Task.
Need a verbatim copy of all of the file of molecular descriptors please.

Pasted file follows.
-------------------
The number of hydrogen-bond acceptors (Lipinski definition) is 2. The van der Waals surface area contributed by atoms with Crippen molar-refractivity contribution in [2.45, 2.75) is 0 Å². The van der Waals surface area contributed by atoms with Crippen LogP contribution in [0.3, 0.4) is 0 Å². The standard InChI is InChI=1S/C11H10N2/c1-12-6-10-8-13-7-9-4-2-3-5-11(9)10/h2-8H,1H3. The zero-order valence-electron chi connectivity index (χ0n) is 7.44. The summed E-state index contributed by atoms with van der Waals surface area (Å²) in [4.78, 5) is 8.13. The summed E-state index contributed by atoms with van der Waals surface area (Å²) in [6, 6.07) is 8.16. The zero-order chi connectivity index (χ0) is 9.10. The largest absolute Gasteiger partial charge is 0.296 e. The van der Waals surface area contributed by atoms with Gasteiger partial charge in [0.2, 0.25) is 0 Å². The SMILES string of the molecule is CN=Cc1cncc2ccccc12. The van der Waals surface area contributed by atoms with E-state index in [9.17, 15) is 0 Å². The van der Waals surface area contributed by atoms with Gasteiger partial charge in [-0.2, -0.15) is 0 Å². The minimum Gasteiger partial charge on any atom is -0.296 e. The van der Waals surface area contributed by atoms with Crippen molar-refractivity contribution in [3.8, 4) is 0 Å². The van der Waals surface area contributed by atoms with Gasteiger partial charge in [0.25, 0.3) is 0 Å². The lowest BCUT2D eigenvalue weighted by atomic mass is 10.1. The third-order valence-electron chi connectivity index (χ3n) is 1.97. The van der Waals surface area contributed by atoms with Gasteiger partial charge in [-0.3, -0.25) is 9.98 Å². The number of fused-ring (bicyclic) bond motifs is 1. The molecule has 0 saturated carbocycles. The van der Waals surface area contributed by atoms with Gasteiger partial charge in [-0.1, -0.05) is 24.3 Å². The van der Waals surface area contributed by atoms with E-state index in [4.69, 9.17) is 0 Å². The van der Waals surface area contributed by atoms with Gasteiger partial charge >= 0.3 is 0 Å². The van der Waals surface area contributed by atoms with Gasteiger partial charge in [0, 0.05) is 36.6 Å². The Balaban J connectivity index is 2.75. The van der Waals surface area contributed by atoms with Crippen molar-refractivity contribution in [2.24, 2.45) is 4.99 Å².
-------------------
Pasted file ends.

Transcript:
The number of hydrogen-bond acceptors (Lipinski definition) is 2. The van der Waals surface area contributed by atoms with Crippen molar-refractivity contribution in [2.45, 2.75) is 0 Å². The van der Waals surface area contributed by atoms with Crippen LogP contribution in [0.3, 0.4) is 0 Å². The standard InChI is InChI=1S/C11H10N2/c1-12-6-10-8-13-7-9-4-2-3-5-11(9)10/h2-8H,1H3. The zero-order valence-electron chi connectivity index (χ0n) is 7.44. The summed E-state index contributed by atoms with van der Waals surface area (Å²) in [4.78, 5) is 8.13. The summed E-state index contributed by atoms with van der Waals surface area (Å²) in [6, 6.07) is 8.16. The zero-order chi connectivity index (χ0) is 9.10. The largest absolute Gasteiger partial charge is 0.296 e. The van der Waals surface area contributed by atoms with Gasteiger partial charge in [0.2, 0.25) is 0 Å². The SMILES string of the molecule is CN=Cc1cncc2ccccc12. The van der Waals surface area contributed by atoms with E-state index in [9.17, 15) is 0 Å². The van der Waals surface area contributed by atoms with Gasteiger partial charge in [-0.2, -0.15) is 0 Å². The minimum Gasteiger partial charge on any atom is -0.296 e. The van der Waals surface area contributed by atoms with Crippen molar-refractivity contribution in [3.8, 4) is 0 Å². The van der Waals surface area contributed by atoms with Gasteiger partial charge in [0.25, 0.3) is 0 Å². The lowest BCUT2D eigenvalue weighted by atomic mass is 10.1. The third-order valence-electron chi connectivity index (χ3n) is 1.97. The van der Waals surface area contributed by atoms with Gasteiger partial charge in [-0.3, -0.25) is 9.98 Å². The number of fused-ring (bicyclic) bond motifs is 1. The molecule has 0 saturated carbocycles. The van der Waals surface area contributed by atoms with Gasteiger partial charge in [-0.1, -0.05) is 24.3 Å². The van der Waals surface area contributed by atoms with E-state index in [4.69, 9.17) is 0 Å². The van der Waals surface area contributed by atoms with Gasteiger partial charge >= 0.3 is 0 Å². The van der Waals surface area contributed by atoms with Gasteiger partial charge in [0, 0.05) is 36.6 Å². The Balaban J connectivity index is 2.75. The van der Waals surface area contributed by atoms with Crippen molar-refractivity contribution in [2.24, 2.45) is 4.99 Å².